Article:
Security Alert: Your Wireless Mouse or Keyboard Can Be Hacked
If you use a wireless mouse or keyboard, you could be leaving yourself open to attacks from hackers. Researchers at Bastille had discovered a few months ago that attackers can make use of a cheap $15 antenna to sneak into your computer through a wireless mouse or keyboard dongle (receiver).
As an example, an attacker could use a cheap antenna to masquerade as a wireless mouse to enter your computer. From there, the intruder can switch the signal to emulate a wireless keyboard, and gain control of your machine. The trick was found to have worked from up to 200 meters (and sometimes even 225 meters) away, so even if an attacker can't see your screen, he could use keyboard commands to do anything from opening websites to downloading malware onto your computer—or even wiping your hard drive altogether.
So far, Bastille has found multiple "MouseJack" vulnerabilities in non-Bluetooth wireless mouse and keyboard radio receivers made by AmazonBasics, Dell, Gigabyte, HP, Lenovo, Logitech, and Microsoft.
Fortunately, there are some ways that you can take action. Firstly, if you're not using your wireless device, switch it off. The antenna relies on the dongle being active, and the dongle won't be hunting for signals if your device is switched off. (You could also just unplug it.) Of course, this doesn't help much if you're using your mouse or keyboard. And unless you're using a Logitech product, there's not really anything you can do at the moment.
Logitech has already issued a fix for its Unifying receiver, though, so let's take a look at how you can update the firmware and stop worrying about this issue. This patch will only work on Logitech wireless keyboards and mice that bear the Unifying logo on it, and is not available for Linux or Mac OS X yet.
First, you're going to need to install Logitech's Unifying Software if you haven't done so already. Make sure your receiver is plugged into a USB port, then open the software and click on Advanced. Highlight "Unifying Receiver" on the left side of the window, then make note of the "Firmware Version" on the right side.
Your firmware version should either begin with "012" or "024," so download the appropriate firmware update using the link below. Save the executable file to your desktop, or wherever you'd like. There is no word yet on whether or not a fix will be coming for Mac OS X or Linux users.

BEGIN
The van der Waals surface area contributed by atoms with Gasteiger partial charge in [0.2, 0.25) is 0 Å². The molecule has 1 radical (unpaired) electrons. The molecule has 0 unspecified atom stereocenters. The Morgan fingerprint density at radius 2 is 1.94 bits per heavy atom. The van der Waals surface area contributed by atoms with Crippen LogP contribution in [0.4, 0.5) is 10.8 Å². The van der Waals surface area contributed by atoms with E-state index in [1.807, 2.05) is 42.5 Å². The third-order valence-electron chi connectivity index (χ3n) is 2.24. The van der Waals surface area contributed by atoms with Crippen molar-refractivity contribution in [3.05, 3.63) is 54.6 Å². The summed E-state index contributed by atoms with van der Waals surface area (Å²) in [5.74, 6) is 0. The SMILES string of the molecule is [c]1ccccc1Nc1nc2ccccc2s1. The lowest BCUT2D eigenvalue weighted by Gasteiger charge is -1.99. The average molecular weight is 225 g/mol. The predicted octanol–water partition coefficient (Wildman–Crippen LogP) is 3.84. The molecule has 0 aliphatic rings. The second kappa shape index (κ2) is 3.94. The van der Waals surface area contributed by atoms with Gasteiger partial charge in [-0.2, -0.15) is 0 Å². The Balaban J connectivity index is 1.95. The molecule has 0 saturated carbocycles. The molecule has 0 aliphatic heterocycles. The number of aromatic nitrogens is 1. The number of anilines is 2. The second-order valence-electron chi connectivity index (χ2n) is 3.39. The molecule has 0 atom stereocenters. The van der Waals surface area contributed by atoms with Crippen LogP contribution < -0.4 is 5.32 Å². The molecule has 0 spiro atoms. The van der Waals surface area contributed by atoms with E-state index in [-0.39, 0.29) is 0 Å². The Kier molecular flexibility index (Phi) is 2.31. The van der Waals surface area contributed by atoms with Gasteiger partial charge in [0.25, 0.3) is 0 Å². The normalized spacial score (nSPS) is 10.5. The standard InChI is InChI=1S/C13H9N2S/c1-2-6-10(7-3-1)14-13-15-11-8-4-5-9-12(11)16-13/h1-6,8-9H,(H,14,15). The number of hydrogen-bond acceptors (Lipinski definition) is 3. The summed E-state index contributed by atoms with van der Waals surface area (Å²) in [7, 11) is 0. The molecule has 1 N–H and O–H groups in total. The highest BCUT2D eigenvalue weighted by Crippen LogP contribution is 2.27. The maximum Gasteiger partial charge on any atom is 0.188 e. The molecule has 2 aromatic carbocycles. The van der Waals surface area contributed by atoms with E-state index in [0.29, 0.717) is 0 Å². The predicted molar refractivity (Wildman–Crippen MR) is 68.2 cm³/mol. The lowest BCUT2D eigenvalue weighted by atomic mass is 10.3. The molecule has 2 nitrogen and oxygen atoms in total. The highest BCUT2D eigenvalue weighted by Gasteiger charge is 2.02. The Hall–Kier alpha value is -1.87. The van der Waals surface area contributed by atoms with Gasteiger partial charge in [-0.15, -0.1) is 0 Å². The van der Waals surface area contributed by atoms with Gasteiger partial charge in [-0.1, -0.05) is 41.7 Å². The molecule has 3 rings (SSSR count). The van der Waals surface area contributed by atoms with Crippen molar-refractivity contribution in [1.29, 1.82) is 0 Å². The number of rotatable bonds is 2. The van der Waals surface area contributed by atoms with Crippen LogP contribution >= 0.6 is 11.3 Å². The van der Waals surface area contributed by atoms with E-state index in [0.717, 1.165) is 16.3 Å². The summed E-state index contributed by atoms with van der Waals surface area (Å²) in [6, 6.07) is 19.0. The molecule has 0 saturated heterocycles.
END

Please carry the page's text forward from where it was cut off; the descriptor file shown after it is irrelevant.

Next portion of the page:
Now, run the EXE file from Logitech, with the Unifying Software still running. The "Update Firmware" button beneath "Firmware Version" will be grayed out until you run the EXE. Once it becomes clickable, do that, and the update will start.
The update should only take a couple seconds, and once it's finished, you're all set.
Your Logitech Unifying receiver should now be protected from these antenna attacks.
Lenovo is offering exchanges on its 500-series keyboards and mice, since they claim current devices can't be patched, so you can take advantage of that. It's not the best solution, but it's certainly better than nothing.
In April 2016, Microsoft released a filter driver patch for all of their wireless mouse products as an optional update, so make sure you grab that if you have a wireless Microsoft mouse. However, mice that are part of a combo set are still vulnerable, Bastille claims.
None of the other manufacturers named in the Bastille report have offered a fix yet (though Dell is working with them to deal with the issue), and Logitech hasn't addressed it with their non-Unifying wireless mouses yet either. This might not even be possible, as not all manufacturers provide dongles with upgradeable firmware.
Keep your eyes peeled to see if the manufacturer of your wireless mouse or keyboard announces a fix. We'll do the same and let you know as soon as we find out. And just because you have a wireless mouse made by someone not on this list does not guarantee your safety—Bastille might not have tested it out yet.
If you're an aspiring hacker here on Null Byte, now's the time to break out that extra mouse you have and learn a thing or two. More information is available at MouseJack.com, and you can view details on the keystroke injections and forced pairing techniques in their white paper.